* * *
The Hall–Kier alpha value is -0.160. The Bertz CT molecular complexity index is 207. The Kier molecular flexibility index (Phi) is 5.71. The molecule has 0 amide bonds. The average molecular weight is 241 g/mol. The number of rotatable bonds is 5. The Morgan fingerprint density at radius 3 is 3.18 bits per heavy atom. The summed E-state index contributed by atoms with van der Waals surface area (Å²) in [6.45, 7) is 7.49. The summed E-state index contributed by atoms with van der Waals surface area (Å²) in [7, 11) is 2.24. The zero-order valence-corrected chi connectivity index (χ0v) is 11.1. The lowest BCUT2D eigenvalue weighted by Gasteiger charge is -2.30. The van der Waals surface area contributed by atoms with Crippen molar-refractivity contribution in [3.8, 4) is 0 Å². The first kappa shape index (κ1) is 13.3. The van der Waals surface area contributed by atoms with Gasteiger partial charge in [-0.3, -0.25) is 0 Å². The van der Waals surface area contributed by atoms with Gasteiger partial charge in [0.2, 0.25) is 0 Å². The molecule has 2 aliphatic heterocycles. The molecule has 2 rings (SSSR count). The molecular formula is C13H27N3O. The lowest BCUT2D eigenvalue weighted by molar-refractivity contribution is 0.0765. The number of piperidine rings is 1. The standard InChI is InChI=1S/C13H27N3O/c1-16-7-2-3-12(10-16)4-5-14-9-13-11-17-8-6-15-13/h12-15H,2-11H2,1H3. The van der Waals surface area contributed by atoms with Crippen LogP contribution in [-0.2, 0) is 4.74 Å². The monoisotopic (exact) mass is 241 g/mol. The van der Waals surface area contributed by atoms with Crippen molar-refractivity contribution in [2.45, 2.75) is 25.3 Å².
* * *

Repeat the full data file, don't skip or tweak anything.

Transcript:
The Hall–Kier alpha value is -0.160. The Bertz CT molecular complexity index is 207. The Kier molecular flexibility index (Phi) is 5.71. The molecule has 0 amide bonds. The average molecular weight is 241 g/mol. The number of rotatable bonds is 5. The Morgan fingerprint density at radius 3 is 3.18 bits per heavy atom. The summed E-state index contributed by atoms with van der Waals surface area (Å²) in [6.45, 7) is 7.49. The summed E-state index contributed by atoms with van der Waals surface area (Å²) in [7, 11) is 2.24. The zero-order valence-corrected chi connectivity index (χ0v) is 11.1. The lowest BCUT2D eigenvalue weighted by Gasteiger charge is -2.30. The van der Waals surface area contributed by atoms with Crippen molar-refractivity contribution in [3.8, 4) is 0 Å². The first kappa shape index (κ1) is 13.3. The van der Waals surface area contributed by atoms with Gasteiger partial charge in [-0.3, -0.25) is 0 Å². The van der Waals surface area contributed by atoms with Gasteiger partial charge in [0.2, 0.25) is 0 Å². The molecule has 2 aliphatic heterocycles. The molecule has 2 rings (SSSR count). The molecular formula is C13H27N3O. The lowest BCUT2D eigenvalue weighted by molar-refractivity contribution is 0.0765. The number of piperidine rings is 1. The standard InChI is InChI=1S/C13H27N3O/c1-16-7-2-3-12(10-16)4-5-14-9-13-11-17-8-6-15-13/h12-15H,2-11H2,1H3. The van der Waals surface area contributed by atoms with Crippen LogP contribution in [-0.2, 0) is 4.74 Å². The monoisotopic (exact) mass is 241 g/mol. The van der Waals surface area contributed by atoms with Crippen molar-refractivity contribution in [2.45, 2.75) is 25.3 Å².